2003: Coalition of Immokalee Workers, United States
Ending Modern-Day Slavery and the Exploitation of Migrant Workers in the U.S. Agricultural Industry.
Lucas Benitez, Julia Gabriel and Romeo Ramirez of the Coalition of Immokalee Workers (CIW) are the first human rights defenders to accept the Robert F. Kennedy Human Rights Award for their work in the United States. Farmworkers themselves, they have become leaders in the fight to end slave labor, human trafficking and exploitation in agriculture fields across the U.S.
Farming has become a multi-billion dollar industry in which corporations negotiate with growers to purchase mass quantities of product for the lowest possible prices. To maintain profits and income for growers, suppliers and labor contractors, farmworkers' wages have been drastically reduced to far below poverty levels. Furthermore, the rights to organize and collectively bargain for farmworkers are not protected by the U.S. National Labor Relations Act. Many of these workers have become enslaved and victims of gross human rights abuses. In response to this crisis, the Coalition of Immokalee Workers, a farmworkers’ rights group, was developed to promote fast food industry-wide change.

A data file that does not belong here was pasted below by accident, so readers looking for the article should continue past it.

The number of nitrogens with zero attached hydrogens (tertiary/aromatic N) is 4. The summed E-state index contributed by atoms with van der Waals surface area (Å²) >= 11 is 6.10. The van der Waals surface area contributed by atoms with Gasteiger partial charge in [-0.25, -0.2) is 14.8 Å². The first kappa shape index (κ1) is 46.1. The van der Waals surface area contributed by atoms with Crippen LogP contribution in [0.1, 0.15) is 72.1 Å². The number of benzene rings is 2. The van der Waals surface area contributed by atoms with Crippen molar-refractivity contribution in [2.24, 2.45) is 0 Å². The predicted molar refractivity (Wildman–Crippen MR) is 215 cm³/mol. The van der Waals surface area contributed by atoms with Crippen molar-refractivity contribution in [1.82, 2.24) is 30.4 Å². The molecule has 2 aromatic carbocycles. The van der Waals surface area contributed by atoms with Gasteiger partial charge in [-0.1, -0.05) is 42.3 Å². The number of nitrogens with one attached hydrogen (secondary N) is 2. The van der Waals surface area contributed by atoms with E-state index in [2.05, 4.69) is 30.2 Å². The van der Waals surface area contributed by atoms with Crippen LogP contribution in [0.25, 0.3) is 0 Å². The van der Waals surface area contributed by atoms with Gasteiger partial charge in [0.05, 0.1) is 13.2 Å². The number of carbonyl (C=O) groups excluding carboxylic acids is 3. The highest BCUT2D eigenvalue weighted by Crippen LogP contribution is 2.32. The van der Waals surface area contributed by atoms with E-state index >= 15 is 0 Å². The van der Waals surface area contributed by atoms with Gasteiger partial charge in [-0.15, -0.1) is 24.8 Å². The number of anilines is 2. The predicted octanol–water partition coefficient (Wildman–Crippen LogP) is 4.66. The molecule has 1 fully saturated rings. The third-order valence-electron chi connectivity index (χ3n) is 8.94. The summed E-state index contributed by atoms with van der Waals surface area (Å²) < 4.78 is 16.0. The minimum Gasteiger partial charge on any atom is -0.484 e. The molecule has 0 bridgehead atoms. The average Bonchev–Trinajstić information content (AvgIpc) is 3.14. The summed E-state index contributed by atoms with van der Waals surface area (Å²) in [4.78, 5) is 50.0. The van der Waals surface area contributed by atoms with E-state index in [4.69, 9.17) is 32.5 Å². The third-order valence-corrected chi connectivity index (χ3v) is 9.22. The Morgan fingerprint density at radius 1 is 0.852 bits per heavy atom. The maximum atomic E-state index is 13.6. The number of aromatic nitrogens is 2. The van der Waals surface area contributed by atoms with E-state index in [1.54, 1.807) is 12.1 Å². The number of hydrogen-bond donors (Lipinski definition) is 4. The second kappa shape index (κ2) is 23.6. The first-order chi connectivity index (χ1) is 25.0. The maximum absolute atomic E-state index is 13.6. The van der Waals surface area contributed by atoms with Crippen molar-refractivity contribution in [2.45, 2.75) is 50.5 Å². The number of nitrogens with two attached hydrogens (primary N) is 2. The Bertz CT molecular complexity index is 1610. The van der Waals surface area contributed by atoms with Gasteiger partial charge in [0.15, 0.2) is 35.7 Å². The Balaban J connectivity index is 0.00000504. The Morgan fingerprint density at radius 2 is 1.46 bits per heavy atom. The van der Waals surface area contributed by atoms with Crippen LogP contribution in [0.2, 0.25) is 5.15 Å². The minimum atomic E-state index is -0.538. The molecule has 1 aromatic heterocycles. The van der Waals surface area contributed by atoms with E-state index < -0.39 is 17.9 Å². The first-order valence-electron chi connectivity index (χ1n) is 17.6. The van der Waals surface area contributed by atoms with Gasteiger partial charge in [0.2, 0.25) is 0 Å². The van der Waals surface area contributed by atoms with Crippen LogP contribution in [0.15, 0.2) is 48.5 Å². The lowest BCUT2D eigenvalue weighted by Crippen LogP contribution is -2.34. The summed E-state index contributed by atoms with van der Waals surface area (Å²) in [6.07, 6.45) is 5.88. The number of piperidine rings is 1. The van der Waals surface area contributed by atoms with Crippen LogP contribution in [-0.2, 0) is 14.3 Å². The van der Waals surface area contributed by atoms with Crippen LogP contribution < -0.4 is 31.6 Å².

The Robert F. Kennedy Center for Human Rights partnered with CIW to lobby major produce buyers in the fast food industry to implement an industry-wide surcharge on Florida tomatoes that will provide a livable wage for Florida’s farmworkers. In March 2005 and April 2007, CIW signed historic agreements with Yum! Brands (parent company for Taco Bell) and McDonalds, respectively, implementing the CIW’s demand for the one penny more per-pound wage increase. RFK Center and CIW are working to broaden consumer and government awareness to instigate legislative change to eliminate the exploitation and enslavement of U.S. farmworkers. RFK Center is also a founding member of the Alliance for Fair Food (AFF), a network of human rights, religious, student, labor and grassroots organizations dedicated to advancing the human rights of farmworkers.